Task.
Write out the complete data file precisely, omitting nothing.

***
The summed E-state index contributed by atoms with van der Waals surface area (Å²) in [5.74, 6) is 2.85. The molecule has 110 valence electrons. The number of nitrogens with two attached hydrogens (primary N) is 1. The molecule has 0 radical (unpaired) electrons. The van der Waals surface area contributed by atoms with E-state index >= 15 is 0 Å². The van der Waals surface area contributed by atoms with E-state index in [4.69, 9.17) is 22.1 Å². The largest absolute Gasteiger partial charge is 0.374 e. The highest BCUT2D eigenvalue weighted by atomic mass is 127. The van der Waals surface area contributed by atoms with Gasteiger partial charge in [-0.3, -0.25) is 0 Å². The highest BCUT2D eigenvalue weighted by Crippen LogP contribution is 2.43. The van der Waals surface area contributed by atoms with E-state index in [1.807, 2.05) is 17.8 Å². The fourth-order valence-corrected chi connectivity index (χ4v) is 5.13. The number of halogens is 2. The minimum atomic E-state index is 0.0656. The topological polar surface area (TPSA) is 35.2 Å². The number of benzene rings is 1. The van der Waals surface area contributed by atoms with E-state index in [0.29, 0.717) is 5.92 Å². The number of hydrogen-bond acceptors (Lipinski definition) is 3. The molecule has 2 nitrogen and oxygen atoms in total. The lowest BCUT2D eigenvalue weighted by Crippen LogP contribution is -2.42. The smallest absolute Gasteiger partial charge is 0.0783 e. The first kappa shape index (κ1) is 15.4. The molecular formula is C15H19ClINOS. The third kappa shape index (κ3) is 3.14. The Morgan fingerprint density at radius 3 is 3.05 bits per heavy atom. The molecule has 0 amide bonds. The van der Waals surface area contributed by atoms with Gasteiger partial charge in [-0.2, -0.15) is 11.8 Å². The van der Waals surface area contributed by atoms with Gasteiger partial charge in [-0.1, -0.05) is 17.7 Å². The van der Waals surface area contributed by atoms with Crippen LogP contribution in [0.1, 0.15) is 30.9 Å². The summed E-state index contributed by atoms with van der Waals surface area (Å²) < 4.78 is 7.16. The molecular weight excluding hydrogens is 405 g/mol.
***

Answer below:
The summed E-state index contributed by atoms with van der Waals surface area (Å²) in [5.74, 6) is 2.85. The molecule has 110 valence electrons. The number of nitrogens with two attached hydrogens (primary N) is 1. The molecule has 0 radical (unpaired) electrons. The van der Waals surface area contributed by atoms with E-state index >= 15 is 0 Å². The van der Waals surface area contributed by atoms with E-state index in [4.69, 9.17) is 22.1 Å². The largest absolute Gasteiger partial charge is 0.374 e. The highest BCUT2D eigenvalue weighted by atomic mass is 127. The van der Waals surface area contributed by atoms with Gasteiger partial charge in [-0.3, -0.25) is 0 Å². The highest BCUT2D eigenvalue weighted by Crippen LogP contribution is 2.43. The van der Waals surface area contributed by atoms with E-state index in [1.807, 2.05) is 17.8 Å². The fourth-order valence-corrected chi connectivity index (χ4v) is 5.13. The number of halogens is 2. The minimum atomic E-state index is 0.0656. The topological polar surface area (TPSA) is 35.2 Å². The number of benzene rings is 1. The van der Waals surface area contributed by atoms with E-state index in [0.29, 0.717) is 5.92 Å². The number of hydrogen-bond acceptors (Lipinski definition) is 3. The molecule has 2 nitrogen and oxygen atoms in total. The lowest BCUT2D eigenvalue weighted by Crippen LogP contribution is -2.42. The smallest absolute Gasteiger partial charge is 0.0783 e. The first kappa shape index (κ1) is 15.4. The molecular formula is C15H19ClINOS. The third kappa shape index (κ3) is 3.14. The Morgan fingerprint density at radius 3 is 3.05 bits per heavy atom. The molecule has 0 amide bonds. The van der Waals surface area contributed by atoms with Gasteiger partial charge in [-0.2, -0.15) is 11.8 Å². The van der Waals surface area contributed by atoms with Gasteiger partial charge in [-0.1, -0.05) is 17.7 Å². The van der Waals surface area contributed by atoms with Crippen LogP contribution in [0.1, 0.15) is 30.9 Å². The summed E-state index contributed by atoms with van der Waals surface area (Å²) < 4.78 is 7.16. The molecular weight excluding hydrogens is 405 g/mol.